As the magi seek a Redeemer, so Herod fears a successor. If His birth as an infant makes proud kings tremble, what will His tribunal as a judge do?2 [Note: St. Augustine.]

3. They sought one who was born king of the Jews. How they supposed at that time that this could be we know not; many thoughts were doubtless possible then which do not occur to us now. But the word assuredly meant at least thus much, that the expected king was not one raised to his throne by his own right hand, or by the voice of men, for his strength or courage or wisdom or riches, but one carrying a Divine title from his birth. That king was not to be a Saul, not even a David, but a David's son. There was another king in the land already, Herod the king, as the Bible calls him, a powerful ruler, cruel and unscrupulous, but magnificent in his doings—the very ruler to draw to him men of the East with the charm of awe. He was no true Jew, much less of David's line; there was nothing in him of the true Jew's heart, which was David's heart. Many of his own subjects might be dazzled by the one who promised to make them strong with earthly strength, because they were indifferent to his readiness to profane all that their fathers had kept holy. But to the wise men he could never be what they sought. They took no sort of account of him as they entered Jerusalem, asking, “Where is he that is born King of the Jews?”

4. Again, it was a king of the Jews that they looked for. How was this? They were not Jews themselves; they were strangers to the commonwealth of Israel. Yet there was much in that strange nation, so full as it seemed of undying life, again and again buffeted and crushed, but not yet destroyed, worshipping one unseen God at one holy place with psalm and sacrifice, which might well persuade men of the East that a wondrous future was in store for Israel and the ruler of Israel. This was not the first time that Gentile witness had been borne to the Divine mission of the Jewish people; twice, at two great moments of the history, a voice from the world without had done homage to the holy race. Before the Promised Land was entered, Balaam the prophet of Moab had confessed the new power that was growing in the East: “God brought him forth out of Egypt; he hath as it were the strength of an unicorn: he shall eat up the nations his enemies”; “I shall see him, but not now: I shall behold him, but not nigh: there shall come a Star out of Jacob, and a Sceptre shall rise out of Israel, and shall smite the corners of Moab, and destroy all the children of Sheth.” Once again, the second birth of the people out of their long captivity was helped and blessed by a king of the Gentile East, when Cyrus proclaimed that the Lord God of heaven had charged him to build Him an house in Jerusalem, which is in Judah, and sent forth the summons, “Who is there among you of all his people? His God be with him, and let him go up.”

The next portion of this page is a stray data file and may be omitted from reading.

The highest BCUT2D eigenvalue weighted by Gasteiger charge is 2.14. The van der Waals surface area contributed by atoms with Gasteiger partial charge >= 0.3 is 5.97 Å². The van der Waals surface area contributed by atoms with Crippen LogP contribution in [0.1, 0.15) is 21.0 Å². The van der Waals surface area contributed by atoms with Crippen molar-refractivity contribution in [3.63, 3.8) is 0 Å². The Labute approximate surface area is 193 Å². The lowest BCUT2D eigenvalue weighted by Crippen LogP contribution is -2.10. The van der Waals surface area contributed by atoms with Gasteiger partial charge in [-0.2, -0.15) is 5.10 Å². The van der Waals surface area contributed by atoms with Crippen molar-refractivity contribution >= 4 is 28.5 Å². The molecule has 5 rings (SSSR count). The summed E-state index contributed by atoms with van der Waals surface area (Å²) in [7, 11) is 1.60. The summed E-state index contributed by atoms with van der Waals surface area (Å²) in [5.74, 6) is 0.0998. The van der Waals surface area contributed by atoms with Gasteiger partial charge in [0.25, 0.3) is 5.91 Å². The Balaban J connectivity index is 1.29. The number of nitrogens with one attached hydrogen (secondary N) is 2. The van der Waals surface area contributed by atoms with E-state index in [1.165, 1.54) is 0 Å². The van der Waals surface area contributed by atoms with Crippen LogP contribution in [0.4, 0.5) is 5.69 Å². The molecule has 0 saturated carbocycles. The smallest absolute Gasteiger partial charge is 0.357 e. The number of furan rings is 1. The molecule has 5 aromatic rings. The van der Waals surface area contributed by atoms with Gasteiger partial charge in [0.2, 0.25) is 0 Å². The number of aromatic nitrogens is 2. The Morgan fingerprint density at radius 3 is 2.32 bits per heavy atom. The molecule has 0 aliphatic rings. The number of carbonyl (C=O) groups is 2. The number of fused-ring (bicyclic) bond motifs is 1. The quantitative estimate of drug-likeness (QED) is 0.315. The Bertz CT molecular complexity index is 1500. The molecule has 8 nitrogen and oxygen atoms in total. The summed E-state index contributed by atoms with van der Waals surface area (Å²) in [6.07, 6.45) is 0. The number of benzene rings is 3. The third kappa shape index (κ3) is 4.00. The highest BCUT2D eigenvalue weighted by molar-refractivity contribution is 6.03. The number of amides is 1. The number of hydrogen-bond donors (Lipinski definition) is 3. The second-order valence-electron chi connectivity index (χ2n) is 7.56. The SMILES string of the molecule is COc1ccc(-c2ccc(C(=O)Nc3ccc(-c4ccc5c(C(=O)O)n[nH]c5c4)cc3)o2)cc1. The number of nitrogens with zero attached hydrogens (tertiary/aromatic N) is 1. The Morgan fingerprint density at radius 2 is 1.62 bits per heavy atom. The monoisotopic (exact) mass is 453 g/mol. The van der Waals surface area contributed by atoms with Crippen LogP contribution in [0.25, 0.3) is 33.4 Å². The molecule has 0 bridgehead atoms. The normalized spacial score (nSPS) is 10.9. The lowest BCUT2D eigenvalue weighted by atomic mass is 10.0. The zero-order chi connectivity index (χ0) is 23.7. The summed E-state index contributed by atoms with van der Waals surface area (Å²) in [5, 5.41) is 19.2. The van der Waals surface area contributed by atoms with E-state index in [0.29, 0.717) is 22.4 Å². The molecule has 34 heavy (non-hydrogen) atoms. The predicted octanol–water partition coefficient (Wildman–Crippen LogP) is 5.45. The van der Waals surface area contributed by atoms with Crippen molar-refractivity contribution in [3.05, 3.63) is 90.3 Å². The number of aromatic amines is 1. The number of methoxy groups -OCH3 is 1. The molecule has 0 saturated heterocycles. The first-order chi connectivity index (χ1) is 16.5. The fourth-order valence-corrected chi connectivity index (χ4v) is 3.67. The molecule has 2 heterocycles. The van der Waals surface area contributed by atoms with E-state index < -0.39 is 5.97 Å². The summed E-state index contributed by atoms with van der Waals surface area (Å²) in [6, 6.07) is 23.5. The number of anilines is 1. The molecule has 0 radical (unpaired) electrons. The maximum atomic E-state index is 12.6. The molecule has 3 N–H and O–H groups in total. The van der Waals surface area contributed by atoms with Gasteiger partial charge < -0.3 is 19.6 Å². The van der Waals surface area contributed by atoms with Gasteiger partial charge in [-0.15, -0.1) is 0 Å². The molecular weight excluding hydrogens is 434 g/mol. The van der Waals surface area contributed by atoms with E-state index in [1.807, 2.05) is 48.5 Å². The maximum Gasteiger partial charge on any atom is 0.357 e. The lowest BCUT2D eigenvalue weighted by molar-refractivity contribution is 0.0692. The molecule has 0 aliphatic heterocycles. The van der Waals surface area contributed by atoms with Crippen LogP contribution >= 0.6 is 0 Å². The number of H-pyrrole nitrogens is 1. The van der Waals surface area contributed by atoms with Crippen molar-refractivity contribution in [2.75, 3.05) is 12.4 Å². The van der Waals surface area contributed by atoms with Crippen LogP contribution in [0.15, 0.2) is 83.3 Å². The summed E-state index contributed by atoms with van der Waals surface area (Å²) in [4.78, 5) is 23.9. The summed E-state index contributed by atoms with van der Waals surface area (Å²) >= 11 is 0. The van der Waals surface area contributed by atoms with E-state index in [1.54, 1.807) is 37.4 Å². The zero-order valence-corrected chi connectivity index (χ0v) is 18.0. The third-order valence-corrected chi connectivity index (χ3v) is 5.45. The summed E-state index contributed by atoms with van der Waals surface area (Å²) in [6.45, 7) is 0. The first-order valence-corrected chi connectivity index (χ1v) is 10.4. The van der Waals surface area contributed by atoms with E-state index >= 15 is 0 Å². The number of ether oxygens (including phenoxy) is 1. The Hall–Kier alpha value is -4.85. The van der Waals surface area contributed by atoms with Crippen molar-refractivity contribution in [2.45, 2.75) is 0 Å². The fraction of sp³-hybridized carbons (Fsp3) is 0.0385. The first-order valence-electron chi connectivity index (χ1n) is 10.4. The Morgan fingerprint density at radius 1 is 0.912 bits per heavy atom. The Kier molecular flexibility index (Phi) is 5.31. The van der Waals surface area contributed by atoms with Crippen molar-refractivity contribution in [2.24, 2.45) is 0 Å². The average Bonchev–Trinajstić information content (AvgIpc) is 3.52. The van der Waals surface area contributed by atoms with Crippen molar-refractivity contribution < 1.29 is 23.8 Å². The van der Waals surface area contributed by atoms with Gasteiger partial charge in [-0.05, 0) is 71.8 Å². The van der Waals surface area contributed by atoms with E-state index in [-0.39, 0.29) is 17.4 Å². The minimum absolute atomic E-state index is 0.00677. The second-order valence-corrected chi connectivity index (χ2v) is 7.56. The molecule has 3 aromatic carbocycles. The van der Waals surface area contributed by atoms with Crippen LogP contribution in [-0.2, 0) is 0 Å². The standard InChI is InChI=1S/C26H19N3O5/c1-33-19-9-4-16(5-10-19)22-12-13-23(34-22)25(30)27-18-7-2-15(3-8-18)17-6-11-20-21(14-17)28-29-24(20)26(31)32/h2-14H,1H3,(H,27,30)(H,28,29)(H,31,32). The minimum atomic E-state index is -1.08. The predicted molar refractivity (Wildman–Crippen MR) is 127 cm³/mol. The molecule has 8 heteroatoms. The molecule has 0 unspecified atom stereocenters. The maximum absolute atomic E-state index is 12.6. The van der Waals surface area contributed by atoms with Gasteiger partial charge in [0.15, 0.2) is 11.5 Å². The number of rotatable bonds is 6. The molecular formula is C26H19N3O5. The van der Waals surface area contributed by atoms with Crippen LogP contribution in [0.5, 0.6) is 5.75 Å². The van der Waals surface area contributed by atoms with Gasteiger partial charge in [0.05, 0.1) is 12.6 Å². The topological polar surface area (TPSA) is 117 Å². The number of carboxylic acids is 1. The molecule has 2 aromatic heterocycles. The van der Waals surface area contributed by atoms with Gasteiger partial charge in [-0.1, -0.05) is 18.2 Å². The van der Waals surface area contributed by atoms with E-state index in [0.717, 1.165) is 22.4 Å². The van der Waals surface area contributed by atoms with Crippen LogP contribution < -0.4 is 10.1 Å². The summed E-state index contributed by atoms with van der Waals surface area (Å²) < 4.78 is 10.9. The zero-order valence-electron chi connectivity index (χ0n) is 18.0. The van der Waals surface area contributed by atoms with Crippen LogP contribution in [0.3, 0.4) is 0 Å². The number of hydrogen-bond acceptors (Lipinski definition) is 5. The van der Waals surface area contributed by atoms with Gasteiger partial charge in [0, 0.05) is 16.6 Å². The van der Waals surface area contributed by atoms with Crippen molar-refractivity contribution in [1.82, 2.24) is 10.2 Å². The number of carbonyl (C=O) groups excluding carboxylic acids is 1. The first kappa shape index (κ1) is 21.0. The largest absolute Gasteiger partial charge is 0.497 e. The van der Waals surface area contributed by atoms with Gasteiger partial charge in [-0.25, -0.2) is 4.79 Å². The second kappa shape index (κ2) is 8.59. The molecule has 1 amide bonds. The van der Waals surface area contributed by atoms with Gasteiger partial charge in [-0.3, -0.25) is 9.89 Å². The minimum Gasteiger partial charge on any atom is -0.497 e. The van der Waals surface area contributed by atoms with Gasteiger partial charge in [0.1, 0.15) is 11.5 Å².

The Messianic hope of the last half-century before Christ was the hope of a King, and the Psalms of Solomon see in the coming reign of Messiah the salvation of Israel: “Raise up unto them their King, the son of David … and there shall be no iniquity in his days in their midst, for all shall be holy, and their King is the Lord Messiah.” The charge laid against Jesus before the procurator was that, acting on these expectations, He had made Himself a king, and thus posed as a rival of Cæsar. As a matter of fact, He had withdrawn from the multitudes when they would have forced Him into that false position. Yet before Pilate He did not deny His kingly character, only affirming, “My kingdom is not of this world, or not from hence.” The title on the cross, therefore, though inexact, was not radically untrue; a king lay dying there, though not one who was in any exclusive or earthly sense “the King of the Jews.” The penitent robber came nearer to the truth when he said, “Jesus, remember me, when thou comest in thy kingdom.” It was borne in upon his mind that in some mysterious way the Kingdom was to be reached through the cross, and lay beyond it; and his words almost echo the Lord's description of Himself as about to go “into a far country, to receive for himself a kingdom and to return.”1 [Note: H. B. Swete, The Ascended Christ, 17.] 

to be continued